Eating food in a careful, self-controlled manner with mindfulness present, while contemplating with wisdom, will probably give rise to some unusual experiences quite often while eating. Sometimes a feeling of weariness and disaffection with eating can arise so that one has got to stop eating for a short while — or stop entirely. This is because the “taste” of Dhamma which arises at that time is so greatly superior to the dull fascination that one has in the food one is eating.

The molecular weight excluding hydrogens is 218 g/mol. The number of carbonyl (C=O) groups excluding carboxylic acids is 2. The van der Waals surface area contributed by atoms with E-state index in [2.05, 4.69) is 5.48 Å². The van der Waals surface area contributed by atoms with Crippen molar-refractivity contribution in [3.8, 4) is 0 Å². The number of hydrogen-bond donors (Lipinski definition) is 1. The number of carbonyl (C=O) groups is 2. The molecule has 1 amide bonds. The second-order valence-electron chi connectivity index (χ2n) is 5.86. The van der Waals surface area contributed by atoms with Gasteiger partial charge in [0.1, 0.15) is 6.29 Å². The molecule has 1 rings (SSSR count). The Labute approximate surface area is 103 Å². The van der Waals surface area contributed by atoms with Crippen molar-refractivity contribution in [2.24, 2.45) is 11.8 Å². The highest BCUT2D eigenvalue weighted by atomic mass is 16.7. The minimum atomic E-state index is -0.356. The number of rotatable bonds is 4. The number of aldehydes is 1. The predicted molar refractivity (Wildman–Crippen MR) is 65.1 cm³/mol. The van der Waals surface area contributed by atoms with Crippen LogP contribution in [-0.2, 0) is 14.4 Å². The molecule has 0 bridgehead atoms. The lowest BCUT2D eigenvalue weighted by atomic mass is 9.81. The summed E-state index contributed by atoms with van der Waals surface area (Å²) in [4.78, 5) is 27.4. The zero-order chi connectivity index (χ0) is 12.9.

The process of picking up the food and putting it in one’s mouth should be done with mindfulness present the whole time, just the same as in any other forms of practice. For eating food is one of the primary routines in the Bhikkhu’s life and not inferior to any of the others as a means of steadily getting rid of the kilesas within them. If they are not careful and they become so fascinated by the taste of the food that they forget themselves, their eating turns into the “way of the world” and it cannot then be considered as one of the regular routines of a Bhikkhu who aspires to see where danger lies in everything which is within his ability to experience in his total environment and in all situations. Therefore, all the true Acariyas, such as Venerable Acharn Mun, have always looked upon the process of eating food as being a most important routine. When they eat food the Bhikkhus all eat together, and however many of them there may be, it seems to each one as if he is alone with no other Bhikkhus present, because they do not talk together and each one of them is concerned only with his own practice, self-controlled and peaceful. This comes from their belief that eating food is a routine in which they should take some interest, for it is an aspect of Dhamma in the same way as all the other routines that they follow.